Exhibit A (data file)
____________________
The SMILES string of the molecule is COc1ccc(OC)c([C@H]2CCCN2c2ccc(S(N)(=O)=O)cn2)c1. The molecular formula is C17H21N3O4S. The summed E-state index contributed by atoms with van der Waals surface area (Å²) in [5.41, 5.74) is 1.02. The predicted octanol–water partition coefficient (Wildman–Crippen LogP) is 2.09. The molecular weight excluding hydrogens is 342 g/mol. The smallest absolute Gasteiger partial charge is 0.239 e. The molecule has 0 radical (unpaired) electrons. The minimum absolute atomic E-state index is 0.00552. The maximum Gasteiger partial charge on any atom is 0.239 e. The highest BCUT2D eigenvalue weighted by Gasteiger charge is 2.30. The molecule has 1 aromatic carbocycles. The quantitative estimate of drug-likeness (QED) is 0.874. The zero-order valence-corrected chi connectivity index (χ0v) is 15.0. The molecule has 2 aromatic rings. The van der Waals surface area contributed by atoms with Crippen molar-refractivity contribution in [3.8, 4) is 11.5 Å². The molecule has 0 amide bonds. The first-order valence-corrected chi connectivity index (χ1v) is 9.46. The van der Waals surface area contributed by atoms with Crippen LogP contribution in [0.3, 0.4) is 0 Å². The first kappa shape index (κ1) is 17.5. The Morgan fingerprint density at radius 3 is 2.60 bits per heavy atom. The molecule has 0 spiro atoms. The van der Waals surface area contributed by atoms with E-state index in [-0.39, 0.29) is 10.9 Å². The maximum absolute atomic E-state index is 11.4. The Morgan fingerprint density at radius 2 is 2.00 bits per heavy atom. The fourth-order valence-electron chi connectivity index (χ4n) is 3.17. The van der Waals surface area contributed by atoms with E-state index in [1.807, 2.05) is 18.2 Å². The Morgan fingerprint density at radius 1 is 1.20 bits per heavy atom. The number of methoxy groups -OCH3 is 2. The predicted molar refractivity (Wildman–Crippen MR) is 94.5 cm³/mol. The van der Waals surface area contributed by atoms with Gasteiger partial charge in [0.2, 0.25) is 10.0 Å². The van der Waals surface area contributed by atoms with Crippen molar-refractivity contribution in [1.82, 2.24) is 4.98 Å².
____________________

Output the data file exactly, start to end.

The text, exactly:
The SMILES string of the molecule is COc1ccc(OC)c([C@H]2CCCN2c2ccc(S(N)(=O)=O)cn2)c1. The molecular formula is C17H21N3O4S. The summed E-state index contributed by atoms with van der Waals surface area (Å²) in [5.41, 5.74) is 1.02. The predicted octanol–water partition coefficient (Wildman–Crippen LogP) is 2.09. The molecular weight excluding hydrogens is 342 g/mol. The smallest absolute Gasteiger partial charge is 0.239 e. The molecule has 0 radical (unpaired) electrons. The minimum absolute atomic E-state index is 0.00552. The maximum Gasteiger partial charge on any atom is 0.239 e. The highest BCUT2D eigenvalue weighted by Gasteiger charge is 2.30. The molecule has 1 aromatic carbocycles. The quantitative estimate of drug-likeness (QED) is 0.874. The zero-order valence-corrected chi connectivity index (χ0v) is 15.0. The molecule has 2 aromatic rings. The van der Waals surface area contributed by atoms with Crippen molar-refractivity contribution in [3.8, 4) is 11.5 Å². The molecule has 0 amide bonds. The first-order valence-corrected chi connectivity index (χ1v) is 9.46. The van der Waals surface area contributed by atoms with Crippen LogP contribution in [0.3, 0.4) is 0 Å². The first kappa shape index (κ1) is 17.5. The Morgan fingerprint density at radius 3 is 2.60 bits per heavy atom. The molecule has 0 spiro atoms. The van der Waals surface area contributed by atoms with E-state index in [-0.39, 0.29) is 10.9 Å². The maximum absolute atomic E-state index is 11.4. The Morgan fingerprint density at radius 2 is 2.00 bits per heavy atom. The fourth-order valence-electron chi connectivity index (χ4n) is 3.17. The van der Waals surface area contributed by atoms with E-state index in [1.807, 2.05) is 18.2 Å². The Morgan fingerprint density at radius 1 is 1.20 bits per heavy atom. The number of methoxy groups -OCH3 is 2. The predicted molar refractivity (Wildman–Crippen MR) is 94.5 cm³/mol. The van der Waals surface area contributed by atoms with Gasteiger partial charge in [0.2, 0.25) is 10.0 Å². The van der Waals surface area contributed by atoms with Crippen molar-refractivity contribution in [1.82, 2.24) is 4.98 Å².